These CFO tactics are 'not very sexy' but key to financial success

Though hospital operating margins seem to be recovering, first-quarter results have been a mixed bag, and 40% of hospitals are still losing money, according to Kaufman Hall. 

Recent analyses have highlighted a growing divide between high- and low-performing hospitals as the high cost of labor and supplies, workforce shortages and reimbursement challenges from CMS and commercial payers continue to eat into hospital bottom lines — particularly for those in rural parts of the country. 

Four in 10 hospitals are still reporting margins in the red. Driving these margins back into the black is a top priority for CFOs this year, and some are seeing results from applying a back-to-basics approach.

"It boils down to basic blocking and tackling in terms of financial management," St. Louis-based Mercy CFO Cheryl Matejka told Becker's. "I would encourage CFOs in that situation to go back and look at the basic financial systems and processes. Are you reviewing productivity daily? Do your leaders have the tools they need to manage their departments and the business? Does your executive team take time to review financial outcomes, not only at the end of the month but in the middle of the month? Does every single leader understand their financial target and how they relate to organizational goals?"

Another factor that has helped Mercy improve its overall operating performance is by making sure that every leader at the health system is working to identify ways to improve their department's numbers. 

"Deliberate, continuous improvement takes a lot of time and focus," Ms. Matejka said. "It's not very sexy, but it's critical to financial success."

Taking a step back and reevaluating the organization as a whole is something that Minneapolis-based Allina Health CFO Doug Watson also found helpful. 

"Just because you've been doing something a certain way for a long time, doesn't mean that that's the best way for you to do it," Mr. Watson told Becker's. "Give thought to who your partners are, and are there partners that can help you accelerate things in a way that you can't do on your own, that then help benefit the organization and then you can focus on other things that really you have to do yourself."

While hospital margins are improving overall, they are not rebounding quick enough for some, and remain below the pre-pandemic "magic number" of 3%. 

While inflation has shown positive signs of slowing, some challenges — such as pressure from payers, workforce shortages and a lack of talent in healthcare — are here for the long term.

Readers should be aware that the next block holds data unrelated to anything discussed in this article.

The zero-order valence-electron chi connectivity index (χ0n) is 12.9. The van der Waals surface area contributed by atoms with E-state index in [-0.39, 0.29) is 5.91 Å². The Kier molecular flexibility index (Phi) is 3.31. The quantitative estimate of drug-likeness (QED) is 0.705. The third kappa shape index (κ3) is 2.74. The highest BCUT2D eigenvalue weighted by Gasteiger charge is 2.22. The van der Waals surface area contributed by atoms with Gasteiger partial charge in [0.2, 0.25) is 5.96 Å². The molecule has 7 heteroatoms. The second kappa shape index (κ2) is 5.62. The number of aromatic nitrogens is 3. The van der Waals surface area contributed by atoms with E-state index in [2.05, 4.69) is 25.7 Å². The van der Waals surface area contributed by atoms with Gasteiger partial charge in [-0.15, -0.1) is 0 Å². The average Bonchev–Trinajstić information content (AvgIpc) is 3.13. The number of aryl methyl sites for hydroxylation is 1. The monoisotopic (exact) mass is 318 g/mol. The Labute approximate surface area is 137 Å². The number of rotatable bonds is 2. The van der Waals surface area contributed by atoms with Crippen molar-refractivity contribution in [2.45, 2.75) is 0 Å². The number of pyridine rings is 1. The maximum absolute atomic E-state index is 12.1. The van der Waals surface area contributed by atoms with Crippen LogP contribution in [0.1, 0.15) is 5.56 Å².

"This is where technology comes in," Vincent Tammaro, CFO and vice president for health sciences at The Ohio State University Wexner Medical Center in Columbus, told Becker's.  "There's huge opportunities to scale, support patient care, automate clinical workflows and address gaps and transitions in patient care."

Artificial intelligence continues to evolve in healthcare and holds particular promise for unburdening workers and providers from tackling arduous and time-consuming administrative tasks such as navigating coding, billing and prior authorization processes. 

"As an example, there's no reason why we shouldn't be using AI to do prior auths," said Mr. Tammaro, who will join New York City-based Mount Sinai Health System as CFO in October. "Today we have a team of about 80 to 100 people across the system doing this. We still need those 80 to 100 people, but we should focus them on other, higher value parts of the business as opposed to following up on a prior auth that adds no value. That just allows us to keep the revenue we already had; it's not incremental revenue."

Another key piece of advice for hospital executives is to really hone in on growth initiatives as identified by their strategic plans. 

"Growth initiatives should have targeted ROI — whether financial or mission-based, and where possible, should align pricing strategies in payer relationships, Yale New Haven (Conn.) Health CFO Gail Kosyla told Becker's. "Consider optimizing systems of care, including partnering where it makes sense.  Systems need to ensure that patients' needs are at the forefront. This may mean they need to stop doing services that are no longer aligned. Systems should also strive to reduce costs through standardization to achieve greater efficiencies and outcomes."

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